This doesn't mean that RMS or anyone has free reign to be a constant holy terror, always screaming and yelling, but that is not what I ever saw RMS do and is not what any of the complainers have said he does. Raised voices among friends and allies typify some cultural backgrounds—including mine, ironically enough. It can, when in those cultural contexts, a bit creepy if someone does not communicate this way. One asks: what is that quiet person hiding from us?

Interruption is a similarly culturally variable communication style. In some cultures I mix in, it is expected and is often a sign of engagement with what one is saying – silence comes off as rude / checked out. In other cultures, the opposite—interruption—is not allowed. In a multi-cultural world, we should all be tolerant and flexible in our communication styles. (RMS, meanwhile, is being made to do the limbo by people who think they get to define the One True Civil Converstation Style. Flexibility in style is a two-way street, chums.)

None of this means that people making complaints have invalid feelings that should be ignored. Of course not. But it does mean that the particular demands against RMS, and the relentless character assassination, need to stop.

Lastly, neither Deb nor any of us is qualified to assess whether or not a single person, RMS in this case, “drives people away from the movement” on balance. That's an incredibly arrogant assertion that centers one own cultural expectations and projects them onto an entire planet of people. Can we end the pointless debate of such assertions once and for all?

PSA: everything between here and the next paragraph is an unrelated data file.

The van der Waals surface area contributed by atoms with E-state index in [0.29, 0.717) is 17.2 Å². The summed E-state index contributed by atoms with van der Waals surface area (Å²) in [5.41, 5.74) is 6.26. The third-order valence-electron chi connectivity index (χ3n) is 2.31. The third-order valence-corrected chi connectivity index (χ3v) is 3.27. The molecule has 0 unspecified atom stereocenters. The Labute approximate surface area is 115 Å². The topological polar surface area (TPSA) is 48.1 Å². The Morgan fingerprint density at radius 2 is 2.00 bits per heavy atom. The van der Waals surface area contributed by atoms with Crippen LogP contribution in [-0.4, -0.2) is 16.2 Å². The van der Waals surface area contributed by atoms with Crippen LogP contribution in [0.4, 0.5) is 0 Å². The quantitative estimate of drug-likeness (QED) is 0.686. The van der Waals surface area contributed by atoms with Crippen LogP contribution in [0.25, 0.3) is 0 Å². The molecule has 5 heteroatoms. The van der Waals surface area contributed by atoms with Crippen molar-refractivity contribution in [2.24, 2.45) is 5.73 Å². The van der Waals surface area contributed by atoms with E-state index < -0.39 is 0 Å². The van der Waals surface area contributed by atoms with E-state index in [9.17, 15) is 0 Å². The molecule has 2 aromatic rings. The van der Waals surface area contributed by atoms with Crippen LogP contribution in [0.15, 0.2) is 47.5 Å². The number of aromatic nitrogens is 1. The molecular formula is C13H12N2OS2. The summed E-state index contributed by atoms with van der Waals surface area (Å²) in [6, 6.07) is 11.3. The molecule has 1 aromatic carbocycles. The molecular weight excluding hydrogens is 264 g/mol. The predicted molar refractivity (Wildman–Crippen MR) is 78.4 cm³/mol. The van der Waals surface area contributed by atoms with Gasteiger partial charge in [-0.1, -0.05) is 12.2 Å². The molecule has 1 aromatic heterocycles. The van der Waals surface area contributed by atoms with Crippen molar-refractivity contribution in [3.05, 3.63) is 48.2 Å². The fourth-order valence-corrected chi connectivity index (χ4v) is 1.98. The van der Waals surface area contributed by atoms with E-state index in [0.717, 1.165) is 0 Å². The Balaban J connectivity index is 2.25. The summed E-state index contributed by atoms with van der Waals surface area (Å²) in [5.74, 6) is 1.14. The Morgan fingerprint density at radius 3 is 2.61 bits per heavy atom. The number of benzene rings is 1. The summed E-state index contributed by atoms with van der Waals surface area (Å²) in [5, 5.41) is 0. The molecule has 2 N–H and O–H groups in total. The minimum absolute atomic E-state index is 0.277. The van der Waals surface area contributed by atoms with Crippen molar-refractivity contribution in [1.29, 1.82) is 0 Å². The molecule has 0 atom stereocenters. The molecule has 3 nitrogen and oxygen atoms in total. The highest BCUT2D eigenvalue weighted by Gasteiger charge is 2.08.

A Letter to the FSF #letter1-fsf

Date: Apr 6, 2021, 14:12
From: [Email address redacted]
Subject: In support of RMS

Dear FSF,

I support Richard's return to the FSF, and hope that he will continue providing momentum to the Free Software Movement in all ways possible, especially through the FSF and GNU.

I am a doctoral student of condensed matter physics at Savitribai Phule Pune University, Pune, India, and a regular user of free software for almost a decade now. I would like to express my gratitude to Richard's initiative for software freedom, which has directly and indirectly enabled my research in more ways than one.

Pradeep Thakur
Pune, India.

A Happy Birthday Card by Adrienne G. Thompson #birthday

Adrienne G. Thompson sent us this card that she made in March 2022 to wish RMS a happy 69th birthday. The work is licensed CC BY-SA and based on two previous works by other authors[3].

Happy Birthday RMS!!

A Happy Birthday card for RMS.

References and Notes

  1. Re: General Resolution: Richard Stallman's readmission to the FSF board (Archived)
  2. Re: Support RMS (Archived)
  3. "stallman", by casifish. "Christmas L5", by inky2010.